Invest in China’s inland empire

As stated in the last paragraph on my article (Plenty of Hiring – Just not in America), China’s manufacturing base is gradually shifting away from coastal and southern tier 1 cities to more inland tier 2 cities. While it is still being debated how fast this transition can be, and whether the inland cities can really rival their coastal counterparts in terms of resources and efficiency, the more important point is that this is indeed happening, and that the inland cities are growing quickly and getting more prosperous.

This trend does not mean that investors should flee the coastal cities, because while labor intensive manufacturing jobs are gradually moving from those cities to inland cities, intellectual property intensive jobs for design, analysis, etc. are shifting from developed countries to China at the same time. The shift, however, could mean that inland cities may have a faster growth rate than the more developed coastal regions.

One of the pure play strategies to capture on this shift is to invest in media companies with strong presence in the 2nd tier cities. Two Chinese media/advertising companies: China MediaExpress Holdings, Inc. (NASDAQ: CCME) and VisionChina (NASDAQ: VISN) might provide the investment vehicle on this.

China MediaExpress Holdings provides advertising on transportation vehicles such as Intercity buses, airport express buses, and tour buses in China’s various cities. The company covers large municipalities such as Beijing, Shanghai, Guangzhou, but it also has coverage in inland cities such as Chongqing, and inland provinces such as Sichuan, Hubei, Shangxi, etc. CCME has a strong balance sheet with essentially no debt, and is currently at its all-time high of ~$17/share.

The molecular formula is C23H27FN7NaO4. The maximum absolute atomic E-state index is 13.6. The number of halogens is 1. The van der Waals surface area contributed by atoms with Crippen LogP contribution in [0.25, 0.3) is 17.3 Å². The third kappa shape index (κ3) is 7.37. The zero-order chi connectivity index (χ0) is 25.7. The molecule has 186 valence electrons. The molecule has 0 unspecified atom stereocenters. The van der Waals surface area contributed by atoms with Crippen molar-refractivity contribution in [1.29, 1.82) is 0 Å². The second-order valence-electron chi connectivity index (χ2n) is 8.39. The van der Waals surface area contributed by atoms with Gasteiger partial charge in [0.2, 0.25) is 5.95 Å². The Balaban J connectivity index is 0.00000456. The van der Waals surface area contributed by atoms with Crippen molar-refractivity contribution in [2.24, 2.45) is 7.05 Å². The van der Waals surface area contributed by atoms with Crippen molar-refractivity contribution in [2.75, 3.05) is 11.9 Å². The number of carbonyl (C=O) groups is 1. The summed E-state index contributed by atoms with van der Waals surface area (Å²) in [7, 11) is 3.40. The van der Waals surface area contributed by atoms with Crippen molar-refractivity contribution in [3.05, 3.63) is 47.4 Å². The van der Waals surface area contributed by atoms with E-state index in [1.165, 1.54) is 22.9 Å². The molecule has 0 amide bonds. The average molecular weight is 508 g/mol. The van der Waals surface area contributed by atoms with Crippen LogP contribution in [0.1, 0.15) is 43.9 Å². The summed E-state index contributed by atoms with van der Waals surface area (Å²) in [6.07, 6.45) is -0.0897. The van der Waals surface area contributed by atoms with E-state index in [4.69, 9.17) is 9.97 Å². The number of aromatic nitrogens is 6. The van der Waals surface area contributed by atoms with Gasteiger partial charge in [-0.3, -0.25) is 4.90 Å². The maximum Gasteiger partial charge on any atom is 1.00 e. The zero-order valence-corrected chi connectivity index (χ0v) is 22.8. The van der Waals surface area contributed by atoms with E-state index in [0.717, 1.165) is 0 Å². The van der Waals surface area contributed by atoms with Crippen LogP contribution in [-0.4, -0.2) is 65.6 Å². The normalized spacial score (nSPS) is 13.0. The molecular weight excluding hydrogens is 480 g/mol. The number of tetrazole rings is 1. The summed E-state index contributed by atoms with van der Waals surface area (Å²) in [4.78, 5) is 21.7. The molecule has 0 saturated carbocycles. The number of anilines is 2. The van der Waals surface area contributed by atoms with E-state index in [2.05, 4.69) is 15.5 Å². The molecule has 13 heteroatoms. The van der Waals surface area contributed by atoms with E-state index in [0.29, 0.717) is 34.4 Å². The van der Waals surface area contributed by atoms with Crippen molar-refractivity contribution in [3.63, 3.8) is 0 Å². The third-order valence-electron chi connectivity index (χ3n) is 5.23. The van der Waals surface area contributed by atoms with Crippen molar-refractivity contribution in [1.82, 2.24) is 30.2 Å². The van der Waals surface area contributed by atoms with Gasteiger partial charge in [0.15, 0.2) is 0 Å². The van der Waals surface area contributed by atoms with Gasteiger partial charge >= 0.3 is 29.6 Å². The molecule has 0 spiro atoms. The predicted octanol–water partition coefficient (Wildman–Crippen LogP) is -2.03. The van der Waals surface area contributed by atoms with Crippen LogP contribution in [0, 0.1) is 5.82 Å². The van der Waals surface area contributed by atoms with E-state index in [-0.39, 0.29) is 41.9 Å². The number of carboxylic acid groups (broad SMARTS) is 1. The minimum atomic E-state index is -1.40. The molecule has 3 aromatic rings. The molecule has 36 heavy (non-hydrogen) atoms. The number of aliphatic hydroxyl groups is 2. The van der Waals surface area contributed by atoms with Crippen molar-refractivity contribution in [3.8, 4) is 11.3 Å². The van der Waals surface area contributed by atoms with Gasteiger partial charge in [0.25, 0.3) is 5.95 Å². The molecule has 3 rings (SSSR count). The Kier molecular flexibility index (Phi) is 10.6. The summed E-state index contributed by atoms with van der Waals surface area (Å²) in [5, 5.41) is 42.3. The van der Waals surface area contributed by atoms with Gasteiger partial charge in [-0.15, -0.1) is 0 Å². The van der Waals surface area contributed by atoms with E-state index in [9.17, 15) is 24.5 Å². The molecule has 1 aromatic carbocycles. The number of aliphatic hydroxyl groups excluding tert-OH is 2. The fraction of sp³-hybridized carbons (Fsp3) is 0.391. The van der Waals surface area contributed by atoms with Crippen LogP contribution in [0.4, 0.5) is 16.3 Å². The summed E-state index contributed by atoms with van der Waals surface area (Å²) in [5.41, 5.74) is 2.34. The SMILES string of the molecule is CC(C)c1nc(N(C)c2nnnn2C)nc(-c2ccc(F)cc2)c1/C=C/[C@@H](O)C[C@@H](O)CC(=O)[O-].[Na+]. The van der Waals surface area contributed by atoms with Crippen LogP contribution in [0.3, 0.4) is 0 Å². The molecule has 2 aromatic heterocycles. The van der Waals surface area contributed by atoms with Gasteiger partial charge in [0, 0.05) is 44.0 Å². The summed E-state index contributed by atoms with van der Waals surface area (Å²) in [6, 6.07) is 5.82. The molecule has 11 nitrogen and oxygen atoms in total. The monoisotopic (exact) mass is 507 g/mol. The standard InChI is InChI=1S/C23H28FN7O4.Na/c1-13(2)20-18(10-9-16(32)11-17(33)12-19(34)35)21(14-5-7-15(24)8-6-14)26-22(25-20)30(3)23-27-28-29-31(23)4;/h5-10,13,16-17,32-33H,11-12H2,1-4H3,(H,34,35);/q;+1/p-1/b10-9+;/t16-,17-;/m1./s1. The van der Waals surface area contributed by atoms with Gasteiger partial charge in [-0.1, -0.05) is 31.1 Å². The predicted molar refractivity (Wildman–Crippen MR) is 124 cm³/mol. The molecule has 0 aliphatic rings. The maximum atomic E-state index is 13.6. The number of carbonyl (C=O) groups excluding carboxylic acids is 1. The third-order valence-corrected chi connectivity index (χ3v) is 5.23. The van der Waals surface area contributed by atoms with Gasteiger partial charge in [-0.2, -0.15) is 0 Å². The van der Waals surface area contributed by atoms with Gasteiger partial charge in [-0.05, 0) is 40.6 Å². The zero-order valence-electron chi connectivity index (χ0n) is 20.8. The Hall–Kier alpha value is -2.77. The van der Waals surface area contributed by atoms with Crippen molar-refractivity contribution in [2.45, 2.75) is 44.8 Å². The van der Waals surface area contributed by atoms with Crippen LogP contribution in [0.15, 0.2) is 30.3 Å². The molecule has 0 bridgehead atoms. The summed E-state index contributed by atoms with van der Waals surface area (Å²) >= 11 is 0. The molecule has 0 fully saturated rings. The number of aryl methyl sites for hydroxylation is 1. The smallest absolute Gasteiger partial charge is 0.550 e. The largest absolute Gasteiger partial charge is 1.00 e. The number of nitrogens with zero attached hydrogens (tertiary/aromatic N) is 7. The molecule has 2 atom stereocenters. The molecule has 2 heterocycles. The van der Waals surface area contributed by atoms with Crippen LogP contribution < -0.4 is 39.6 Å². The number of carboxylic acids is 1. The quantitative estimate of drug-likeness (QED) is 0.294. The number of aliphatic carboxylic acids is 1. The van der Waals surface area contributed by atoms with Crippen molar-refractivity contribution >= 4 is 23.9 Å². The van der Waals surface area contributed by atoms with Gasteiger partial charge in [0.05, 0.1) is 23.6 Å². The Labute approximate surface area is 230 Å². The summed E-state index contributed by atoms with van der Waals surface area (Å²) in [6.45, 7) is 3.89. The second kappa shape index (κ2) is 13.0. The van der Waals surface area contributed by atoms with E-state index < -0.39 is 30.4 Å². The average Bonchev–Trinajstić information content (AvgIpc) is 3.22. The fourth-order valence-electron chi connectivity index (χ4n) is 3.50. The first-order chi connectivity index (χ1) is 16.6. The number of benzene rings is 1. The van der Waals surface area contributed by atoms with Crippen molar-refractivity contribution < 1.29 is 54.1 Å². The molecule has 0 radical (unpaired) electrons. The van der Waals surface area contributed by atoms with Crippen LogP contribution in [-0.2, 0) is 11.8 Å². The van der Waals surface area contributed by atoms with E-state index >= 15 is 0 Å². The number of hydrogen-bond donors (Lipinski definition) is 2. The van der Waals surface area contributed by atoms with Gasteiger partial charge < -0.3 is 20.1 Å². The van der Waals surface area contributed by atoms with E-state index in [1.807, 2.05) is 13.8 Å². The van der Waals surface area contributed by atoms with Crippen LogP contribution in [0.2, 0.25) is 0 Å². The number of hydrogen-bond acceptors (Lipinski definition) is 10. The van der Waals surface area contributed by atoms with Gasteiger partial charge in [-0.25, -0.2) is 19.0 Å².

VisionChina provides advertising in digital TV displays in buses and subways. While covering Shanghai, Beijing, Shenzhen, and Guangzhou, its major coverage is in the 2nd tier cities such as Chengdu, Wuhan, Nanjing, etc. The company had been making acquisitions to expand its footprint across China, and its most recent large acquisition was to acquire China’s Digital Media Group in Jan 2010 for $160 million. Like many serial acquirers, it ran into acquisition digestion problem, and the company had been reporting losses for the past year. In the process, it also assumed debt, and its balance sheet is not nearly as strong as CCME. Its stock reached the low of $2.51/share in June 2010, and ramped up to $5.1/share last week, but dropped more than 20% to now trade at $3.93/share after reporting that it narrowed its loss to $2 million in the last quarter but revenue guidance missed estimate.

For investors with longer term horizons who believe that China’s tier 2 cities could outstrip growth elsewhere, they should keep China MediaExpress Holdings and VisionChina in mind. CCME has demonstrated the momentum on this already, and if VisionChina can turn around its P/L situation, investors could be very well rewarded.

This article originally appeared in Benzinga.com

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